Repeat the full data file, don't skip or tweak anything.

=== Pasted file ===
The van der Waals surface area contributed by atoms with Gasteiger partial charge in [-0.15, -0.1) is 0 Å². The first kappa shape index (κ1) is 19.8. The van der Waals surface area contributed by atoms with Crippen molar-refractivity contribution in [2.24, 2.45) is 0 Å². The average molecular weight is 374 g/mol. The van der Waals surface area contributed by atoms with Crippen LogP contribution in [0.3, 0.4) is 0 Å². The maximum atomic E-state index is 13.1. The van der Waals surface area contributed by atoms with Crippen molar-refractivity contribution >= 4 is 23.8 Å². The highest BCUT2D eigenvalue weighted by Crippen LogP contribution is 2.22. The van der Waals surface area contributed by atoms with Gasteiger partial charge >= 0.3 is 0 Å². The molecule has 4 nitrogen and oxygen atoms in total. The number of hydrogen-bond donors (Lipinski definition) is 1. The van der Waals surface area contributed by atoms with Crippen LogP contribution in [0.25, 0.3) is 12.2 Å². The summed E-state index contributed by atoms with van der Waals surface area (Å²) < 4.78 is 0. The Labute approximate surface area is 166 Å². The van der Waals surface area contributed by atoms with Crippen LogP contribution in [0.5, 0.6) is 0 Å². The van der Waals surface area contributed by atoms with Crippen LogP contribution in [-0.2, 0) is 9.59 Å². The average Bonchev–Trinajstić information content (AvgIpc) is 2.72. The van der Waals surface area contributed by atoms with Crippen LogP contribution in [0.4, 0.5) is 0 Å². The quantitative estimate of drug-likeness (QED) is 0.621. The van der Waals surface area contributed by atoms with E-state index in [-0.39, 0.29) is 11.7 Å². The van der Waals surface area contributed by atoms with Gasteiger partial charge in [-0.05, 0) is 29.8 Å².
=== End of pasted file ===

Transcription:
The van der Waals surface area contributed by atoms with Gasteiger partial charge in [-0.15, -0.1) is 0 Å². The first kappa shape index (κ1) is 19.8. The van der Waals surface area contributed by atoms with Crippen molar-refractivity contribution in [2.24, 2.45) is 0 Å². The average molecular weight is 374 g/mol. The van der Waals surface area contributed by atoms with Crippen LogP contribution in [0.3, 0.4) is 0 Å². The maximum atomic E-state index is 13.1. The van der Waals surface area contributed by atoms with Crippen molar-refractivity contribution >= 4 is 23.8 Å². The highest BCUT2D eigenvalue weighted by Crippen LogP contribution is 2.22. The van der Waals surface area contributed by atoms with Gasteiger partial charge >= 0.3 is 0 Å². The molecule has 4 nitrogen and oxygen atoms in total. The number of hydrogen-bond donors (Lipinski definition) is 1. The van der Waals surface area contributed by atoms with Crippen LogP contribution in [0.25, 0.3) is 12.2 Å². The summed E-state index contributed by atoms with van der Waals surface area (Å²) < 4.78 is 0. The Labute approximate surface area is 166 Å². The van der Waals surface area contributed by atoms with Crippen LogP contribution in [0.5, 0.6) is 0 Å². The van der Waals surface area contributed by atoms with Crippen LogP contribution in [-0.2, 0) is 9.59 Å². The average Bonchev–Trinajstić information content (AvgIpc) is 2.72. The van der Waals surface area contributed by atoms with Crippen LogP contribution in [0.4, 0.5) is 0 Å². The quantitative estimate of drug-likeness (QED) is 0.621. The van der Waals surface area contributed by atoms with E-state index in [-0.39, 0.29) is 11.7 Å². The van der Waals surface area contributed by atoms with Gasteiger partial charge in [-0.05, 0) is 29.8 Å².